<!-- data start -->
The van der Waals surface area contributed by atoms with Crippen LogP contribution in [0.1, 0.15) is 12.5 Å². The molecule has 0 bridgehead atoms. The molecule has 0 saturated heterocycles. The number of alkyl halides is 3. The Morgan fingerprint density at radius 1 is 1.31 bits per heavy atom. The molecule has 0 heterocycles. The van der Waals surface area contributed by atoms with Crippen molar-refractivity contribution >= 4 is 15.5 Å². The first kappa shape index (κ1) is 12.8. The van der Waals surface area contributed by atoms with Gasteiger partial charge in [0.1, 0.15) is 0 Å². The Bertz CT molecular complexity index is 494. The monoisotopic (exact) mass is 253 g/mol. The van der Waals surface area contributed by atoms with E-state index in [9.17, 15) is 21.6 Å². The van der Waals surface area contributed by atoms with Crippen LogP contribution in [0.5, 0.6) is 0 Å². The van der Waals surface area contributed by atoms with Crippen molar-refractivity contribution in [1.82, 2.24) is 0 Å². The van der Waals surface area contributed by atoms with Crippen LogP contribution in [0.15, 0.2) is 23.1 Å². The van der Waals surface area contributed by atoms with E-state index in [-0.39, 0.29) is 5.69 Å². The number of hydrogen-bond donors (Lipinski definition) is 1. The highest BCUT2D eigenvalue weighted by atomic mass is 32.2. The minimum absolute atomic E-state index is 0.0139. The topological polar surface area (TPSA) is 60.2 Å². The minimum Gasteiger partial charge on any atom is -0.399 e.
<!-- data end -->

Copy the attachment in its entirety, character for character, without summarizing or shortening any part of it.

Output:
The van der Waals surface area contributed by atoms with Crippen LogP contribution in [0.1, 0.15) is 12.5 Å². The molecule has 0 bridgehead atoms. The molecule has 0 saturated heterocycles. The number of alkyl halides is 3. The Morgan fingerprint density at radius 1 is 1.31 bits per heavy atom. The molecule has 0 heterocycles. The van der Waals surface area contributed by atoms with Crippen molar-refractivity contribution >= 4 is 15.5 Å². The first kappa shape index (κ1) is 12.8. The van der Waals surface area contributed by atoms with Gasteiger partial charge in [0.1, 0.15) is 0 Å². The Bertz CT molecular complexity index is 494. The monoisotopic (exact) mass is 253 g/mol. The van der Waals surface area contributed by atoms with E-state index in [9.17, 15) is 21.6 Å². The van der Waals surface area contributed by atoms with Crippen LogP contribution in [0.5, 0.6) is 0 Å². The van der Waals surface area contributed by atoms with Crippen molar-refractivity contribution in [1.82, 2.24) is 0 Å². The van der Waals surface area contributed by atoms with Crippen LogP contribution in [0.15, 0.2) is 23.1 Å². The van der Waals surface area contributed by atoms with E-state index in [-0.39, 0.29) is 5.69 Å². The number of hydrogen-bond donors (Lipinski definition) is 1. The highest BCUT2D eigenvalue weighted by atomic mass is 32.2. The minimum absolute atomic E-state index is 0.0139. The topological polar surface area (TPSA) is 60.2 Å². The minimum Gasteiger partial charge on any atom is -0.399 e.